A skeleton argument is a document which identifies, for both the parties and the court, the relevant matters for the court to consider which the parties disagree upon, and also those matters upon which the parties have reached agreement.
A skeleton argument is, as the name suggests, an outline of the case before the court and matters to be considered. The detail of the arguments will be made orally, in person, before the court.
Skeleton arguments are prepared for contested or final hearings and for appeal hearings. If you are legally represented, your solicitor or barrister will prepare this document.
A skeleton argument should include the following information (and we suggest you use these headings e.g. the text in bold and underlined). Our suggested headings are simply that, our suggestion, but will help give some structure to your skeleton argument:
As an example: The parents separated on 10.06.2010. At a hearing before Mr Justice Blenkinsopp on 21.01.2011, interim contact was agreed. The matter of the father´s application for shared residence and the mother´s counter application for sole residence is not agreed.
What you write should be concise and brief e.g. Father wants this, mother wants that.
This section should ideally be no more than a couple of paragraphs.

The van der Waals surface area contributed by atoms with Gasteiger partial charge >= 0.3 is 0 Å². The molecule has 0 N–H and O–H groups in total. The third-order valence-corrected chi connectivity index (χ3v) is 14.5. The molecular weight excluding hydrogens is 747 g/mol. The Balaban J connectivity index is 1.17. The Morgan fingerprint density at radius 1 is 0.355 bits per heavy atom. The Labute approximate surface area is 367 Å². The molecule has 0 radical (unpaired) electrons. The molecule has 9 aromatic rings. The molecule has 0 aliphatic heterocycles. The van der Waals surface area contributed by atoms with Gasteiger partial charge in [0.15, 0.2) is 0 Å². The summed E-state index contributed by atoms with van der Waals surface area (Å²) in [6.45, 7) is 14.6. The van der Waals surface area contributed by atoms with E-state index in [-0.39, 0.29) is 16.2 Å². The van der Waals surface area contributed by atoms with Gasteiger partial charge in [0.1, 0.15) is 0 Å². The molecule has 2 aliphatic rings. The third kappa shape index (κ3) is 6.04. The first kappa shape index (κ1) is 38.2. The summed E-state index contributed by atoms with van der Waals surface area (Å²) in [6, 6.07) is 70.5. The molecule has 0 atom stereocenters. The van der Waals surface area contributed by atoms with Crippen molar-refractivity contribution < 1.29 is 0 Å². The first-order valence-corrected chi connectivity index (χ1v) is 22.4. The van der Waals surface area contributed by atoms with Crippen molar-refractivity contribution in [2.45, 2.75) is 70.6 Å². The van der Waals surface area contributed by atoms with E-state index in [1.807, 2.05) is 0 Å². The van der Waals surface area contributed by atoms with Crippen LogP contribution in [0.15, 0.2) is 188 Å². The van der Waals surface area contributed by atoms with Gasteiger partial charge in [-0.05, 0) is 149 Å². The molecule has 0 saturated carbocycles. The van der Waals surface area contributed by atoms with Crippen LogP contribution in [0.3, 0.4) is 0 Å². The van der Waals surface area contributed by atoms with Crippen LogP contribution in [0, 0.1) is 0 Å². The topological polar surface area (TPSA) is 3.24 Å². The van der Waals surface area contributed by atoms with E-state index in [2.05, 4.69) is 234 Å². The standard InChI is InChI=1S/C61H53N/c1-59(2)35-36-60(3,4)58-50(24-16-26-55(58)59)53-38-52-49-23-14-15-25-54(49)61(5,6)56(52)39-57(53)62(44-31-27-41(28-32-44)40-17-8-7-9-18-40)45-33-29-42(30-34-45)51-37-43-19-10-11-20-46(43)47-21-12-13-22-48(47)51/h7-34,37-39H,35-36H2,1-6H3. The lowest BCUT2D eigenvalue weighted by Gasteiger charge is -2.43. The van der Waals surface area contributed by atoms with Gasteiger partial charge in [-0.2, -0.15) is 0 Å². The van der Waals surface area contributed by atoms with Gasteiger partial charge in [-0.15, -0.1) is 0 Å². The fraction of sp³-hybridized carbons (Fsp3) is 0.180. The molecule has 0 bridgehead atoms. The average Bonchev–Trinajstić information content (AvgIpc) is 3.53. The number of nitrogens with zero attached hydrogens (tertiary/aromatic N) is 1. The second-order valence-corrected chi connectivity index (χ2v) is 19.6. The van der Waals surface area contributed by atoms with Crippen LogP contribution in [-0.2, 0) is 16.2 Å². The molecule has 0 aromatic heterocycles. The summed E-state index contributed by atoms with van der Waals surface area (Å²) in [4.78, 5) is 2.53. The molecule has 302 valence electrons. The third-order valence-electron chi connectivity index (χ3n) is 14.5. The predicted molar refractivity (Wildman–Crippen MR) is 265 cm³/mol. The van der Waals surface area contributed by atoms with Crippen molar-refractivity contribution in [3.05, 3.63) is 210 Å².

As an example, if your child was refusing to see you, the child was young, and it was believed that the parent with whom the child lives was influencing them, you may wish to cite the case TE v SH and S  EWHC 192 and the trial judge´s observation:
"It would be ... inappropriate ..to proceed on the basis that expressed wishes and feelings should necessarily be taken at face value. They need to be assessed in the light of [S´s] age and understanding. The impact of alienation upon the reliability of those wishes and feelings and the signs (albeit modest) that they may not in fact reflect his true feelings, are matters to be taken into account when assessing the weight to be attached to them"
Within our family law app, you will find a menu of case law which you can refer to when writing this section. We have included a brief summary of points of law contained in those cases and the full text of judgments in both on screen and printable formats.
As an example: The mother told CAFCASS that the children are nervous of their father [D146]. CAFCASS have observed the children in the father´s care, and comment on the close bond between them (then give a reference to the CAFCASS Report, including its page and paragraph number within the court bundle... e.g. [D147 para 3]
In the above example, the reference D would be the section of the court bundle, and the page numbers mentioned (e.g. 146 and 147) would be parts of the CAFCASS section 7 report and the page number from the court bundle.
This pack includes our guide to preparing a skeleton argument and a template for a skeleton argument including suggested headings.£5.00
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Family law information for parents whose children are resident in England and Wales
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